acidosis in the acute situation that in the chronic why because the kidney has a
chance to increase the bicarb in a respiratory alkalosis the pco2 goes down
so you’re going to have a more Alcala MEC state why because in the acute
situation the bicarb doesn’t have a chance to dump that bicarb the
al-khalili is going to become less severe in the chronic state because the
kidney then has a chance to dump the pike are so actuality there are just six
different acid-base disorders primarily one metabolic acidosis two metabolic
alkalosis three acute respiratory acidosis for chronic respiratory
acidosis five acute respiratory alkalosis and finally six chronic
respiratory alkalosis and there’s something I want to show you here let’s
take the metabolic acidosis here what’s the pH pH here in this situation is pH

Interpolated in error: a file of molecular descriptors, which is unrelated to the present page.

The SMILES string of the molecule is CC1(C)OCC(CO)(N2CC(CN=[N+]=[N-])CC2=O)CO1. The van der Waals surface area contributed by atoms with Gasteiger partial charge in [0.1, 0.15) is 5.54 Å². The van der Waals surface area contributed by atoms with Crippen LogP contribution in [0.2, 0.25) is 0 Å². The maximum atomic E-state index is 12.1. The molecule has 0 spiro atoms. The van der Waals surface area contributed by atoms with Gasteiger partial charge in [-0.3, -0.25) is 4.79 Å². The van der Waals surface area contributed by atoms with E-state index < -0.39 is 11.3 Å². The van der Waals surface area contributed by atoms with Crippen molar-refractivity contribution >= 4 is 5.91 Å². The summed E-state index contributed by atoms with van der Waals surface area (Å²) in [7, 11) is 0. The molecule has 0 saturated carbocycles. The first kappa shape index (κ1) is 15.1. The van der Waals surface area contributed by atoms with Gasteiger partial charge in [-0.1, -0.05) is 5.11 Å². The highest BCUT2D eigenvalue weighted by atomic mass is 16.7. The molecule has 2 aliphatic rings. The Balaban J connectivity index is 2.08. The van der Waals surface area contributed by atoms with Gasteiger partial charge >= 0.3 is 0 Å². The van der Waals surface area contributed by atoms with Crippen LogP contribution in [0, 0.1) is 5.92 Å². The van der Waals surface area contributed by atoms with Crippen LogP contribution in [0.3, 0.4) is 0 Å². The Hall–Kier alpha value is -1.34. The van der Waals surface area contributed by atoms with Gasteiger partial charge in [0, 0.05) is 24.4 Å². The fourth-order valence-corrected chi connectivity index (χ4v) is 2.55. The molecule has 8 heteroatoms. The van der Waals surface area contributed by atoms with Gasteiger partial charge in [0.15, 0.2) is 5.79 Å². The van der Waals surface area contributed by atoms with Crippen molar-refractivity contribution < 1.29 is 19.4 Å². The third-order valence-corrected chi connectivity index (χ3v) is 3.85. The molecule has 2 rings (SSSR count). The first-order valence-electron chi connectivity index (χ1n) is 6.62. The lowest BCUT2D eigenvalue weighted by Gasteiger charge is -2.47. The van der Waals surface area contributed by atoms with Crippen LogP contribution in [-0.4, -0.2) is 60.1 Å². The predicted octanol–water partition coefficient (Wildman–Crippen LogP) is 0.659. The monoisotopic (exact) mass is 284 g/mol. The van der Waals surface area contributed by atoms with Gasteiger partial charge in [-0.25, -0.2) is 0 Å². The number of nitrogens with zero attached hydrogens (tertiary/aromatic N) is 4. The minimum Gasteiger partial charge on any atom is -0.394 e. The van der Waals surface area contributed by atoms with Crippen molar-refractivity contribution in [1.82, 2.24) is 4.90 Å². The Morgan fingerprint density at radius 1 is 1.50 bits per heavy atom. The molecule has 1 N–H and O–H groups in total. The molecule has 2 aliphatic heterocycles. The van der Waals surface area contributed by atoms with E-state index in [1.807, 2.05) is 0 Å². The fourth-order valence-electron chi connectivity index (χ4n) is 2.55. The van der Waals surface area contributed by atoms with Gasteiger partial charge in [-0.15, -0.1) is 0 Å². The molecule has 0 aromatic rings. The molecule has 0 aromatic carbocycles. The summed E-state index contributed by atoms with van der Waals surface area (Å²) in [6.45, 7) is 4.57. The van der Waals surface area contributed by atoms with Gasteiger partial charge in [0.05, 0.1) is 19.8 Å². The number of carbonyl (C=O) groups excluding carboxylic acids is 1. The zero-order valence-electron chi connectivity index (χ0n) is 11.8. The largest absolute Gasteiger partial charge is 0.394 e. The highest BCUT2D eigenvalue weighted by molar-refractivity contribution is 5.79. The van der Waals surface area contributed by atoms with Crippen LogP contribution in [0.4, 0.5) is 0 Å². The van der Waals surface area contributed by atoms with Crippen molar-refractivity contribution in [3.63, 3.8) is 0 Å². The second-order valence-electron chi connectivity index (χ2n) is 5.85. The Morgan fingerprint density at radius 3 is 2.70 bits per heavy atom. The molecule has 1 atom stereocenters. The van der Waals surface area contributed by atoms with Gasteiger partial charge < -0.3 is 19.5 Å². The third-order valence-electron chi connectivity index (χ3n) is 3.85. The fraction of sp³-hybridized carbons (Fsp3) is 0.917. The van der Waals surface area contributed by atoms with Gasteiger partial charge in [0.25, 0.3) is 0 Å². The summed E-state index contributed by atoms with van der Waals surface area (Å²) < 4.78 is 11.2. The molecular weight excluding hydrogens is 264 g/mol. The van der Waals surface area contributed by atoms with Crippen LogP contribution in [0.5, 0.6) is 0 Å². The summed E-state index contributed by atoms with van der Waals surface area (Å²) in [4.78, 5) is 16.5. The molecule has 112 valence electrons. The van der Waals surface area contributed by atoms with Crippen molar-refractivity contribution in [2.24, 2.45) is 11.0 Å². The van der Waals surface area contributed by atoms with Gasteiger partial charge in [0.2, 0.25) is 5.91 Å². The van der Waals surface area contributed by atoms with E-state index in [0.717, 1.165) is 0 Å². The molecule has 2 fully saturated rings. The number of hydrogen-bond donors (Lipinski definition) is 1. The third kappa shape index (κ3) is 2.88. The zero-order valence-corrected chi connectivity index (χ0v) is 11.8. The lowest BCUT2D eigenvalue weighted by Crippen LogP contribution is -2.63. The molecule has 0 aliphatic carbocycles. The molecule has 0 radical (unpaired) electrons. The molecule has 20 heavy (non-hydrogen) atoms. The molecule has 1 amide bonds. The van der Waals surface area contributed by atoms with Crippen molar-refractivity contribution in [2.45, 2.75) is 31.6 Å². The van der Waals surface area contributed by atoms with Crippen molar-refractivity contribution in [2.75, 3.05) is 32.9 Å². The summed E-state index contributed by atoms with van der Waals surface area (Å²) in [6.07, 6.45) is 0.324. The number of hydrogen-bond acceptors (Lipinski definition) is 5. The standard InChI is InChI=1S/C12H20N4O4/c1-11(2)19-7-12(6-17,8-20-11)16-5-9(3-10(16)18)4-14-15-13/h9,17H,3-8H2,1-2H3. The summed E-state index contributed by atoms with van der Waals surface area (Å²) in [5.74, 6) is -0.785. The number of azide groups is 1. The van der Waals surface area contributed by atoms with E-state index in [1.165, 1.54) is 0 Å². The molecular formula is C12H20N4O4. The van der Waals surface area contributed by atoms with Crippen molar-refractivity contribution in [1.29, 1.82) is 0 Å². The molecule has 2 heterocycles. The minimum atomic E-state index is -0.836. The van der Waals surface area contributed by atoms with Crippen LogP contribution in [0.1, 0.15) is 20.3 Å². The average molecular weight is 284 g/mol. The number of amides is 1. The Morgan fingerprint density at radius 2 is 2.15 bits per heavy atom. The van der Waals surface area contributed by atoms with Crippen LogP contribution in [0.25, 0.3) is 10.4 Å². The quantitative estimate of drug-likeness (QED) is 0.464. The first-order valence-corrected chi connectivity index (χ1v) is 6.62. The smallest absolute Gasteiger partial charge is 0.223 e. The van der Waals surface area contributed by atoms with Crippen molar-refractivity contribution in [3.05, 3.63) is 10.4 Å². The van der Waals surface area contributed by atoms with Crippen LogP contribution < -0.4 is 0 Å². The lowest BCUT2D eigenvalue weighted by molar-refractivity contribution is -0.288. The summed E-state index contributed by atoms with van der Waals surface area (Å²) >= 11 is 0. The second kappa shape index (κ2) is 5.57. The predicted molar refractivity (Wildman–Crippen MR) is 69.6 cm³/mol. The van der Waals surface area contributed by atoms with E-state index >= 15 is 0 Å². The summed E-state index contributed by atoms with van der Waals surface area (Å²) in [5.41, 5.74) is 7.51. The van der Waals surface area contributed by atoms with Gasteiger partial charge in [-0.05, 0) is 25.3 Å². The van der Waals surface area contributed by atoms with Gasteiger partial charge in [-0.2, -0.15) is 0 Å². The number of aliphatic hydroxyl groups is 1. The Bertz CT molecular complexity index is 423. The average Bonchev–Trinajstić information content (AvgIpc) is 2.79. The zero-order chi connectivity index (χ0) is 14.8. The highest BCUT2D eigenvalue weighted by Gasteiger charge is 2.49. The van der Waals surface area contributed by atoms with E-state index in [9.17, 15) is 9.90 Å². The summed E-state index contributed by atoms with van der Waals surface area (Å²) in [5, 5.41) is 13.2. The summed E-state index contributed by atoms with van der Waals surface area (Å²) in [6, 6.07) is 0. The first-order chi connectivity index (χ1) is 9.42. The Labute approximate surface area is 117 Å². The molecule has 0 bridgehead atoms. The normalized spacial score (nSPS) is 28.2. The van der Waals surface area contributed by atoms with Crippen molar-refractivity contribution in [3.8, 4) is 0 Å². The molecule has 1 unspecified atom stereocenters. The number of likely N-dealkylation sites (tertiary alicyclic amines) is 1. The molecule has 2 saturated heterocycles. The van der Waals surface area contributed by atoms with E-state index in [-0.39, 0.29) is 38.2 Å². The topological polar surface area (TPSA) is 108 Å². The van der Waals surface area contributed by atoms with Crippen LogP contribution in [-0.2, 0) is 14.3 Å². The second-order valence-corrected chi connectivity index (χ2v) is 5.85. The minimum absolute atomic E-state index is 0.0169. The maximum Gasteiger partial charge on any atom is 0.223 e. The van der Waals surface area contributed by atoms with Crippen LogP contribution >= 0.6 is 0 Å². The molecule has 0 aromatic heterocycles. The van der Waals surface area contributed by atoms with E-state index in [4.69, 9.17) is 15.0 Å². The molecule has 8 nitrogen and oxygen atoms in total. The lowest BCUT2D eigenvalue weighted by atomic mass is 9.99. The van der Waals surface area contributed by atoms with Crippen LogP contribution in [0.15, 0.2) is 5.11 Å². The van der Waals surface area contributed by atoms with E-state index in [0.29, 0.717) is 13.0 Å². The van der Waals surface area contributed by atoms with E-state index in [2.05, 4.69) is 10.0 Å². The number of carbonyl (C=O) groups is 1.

is down what about in the metabolic alkalosis the pH is up what about here
in the respiratory acidosis well pH is down pH is down and here
respiratory alkalosis pH is up and the pH is up now I want you to notice
something whenever we have a metabolic process the
pco2 and the pH are going in the same direction in other words whenever the pH
the pco2 are going in the same direction you always have a metabolic process
whenever in a respiratory however on the other end the other hand the pco2 and
the ph are going in opposite directions okay so pH and pco2 always look at the
pH and the pco2 remember those are the first numbers on your blood gas the pH
first and then the pco2 you’ll see that if they’re going in the same direction
it’s a metabolic primarily process if they’re going in opposite directions
then they are respiratory and this concludes part three let’s go to part
four next and we’ll develop this a little bit more and make it a little bit
more easy to understand thank you very much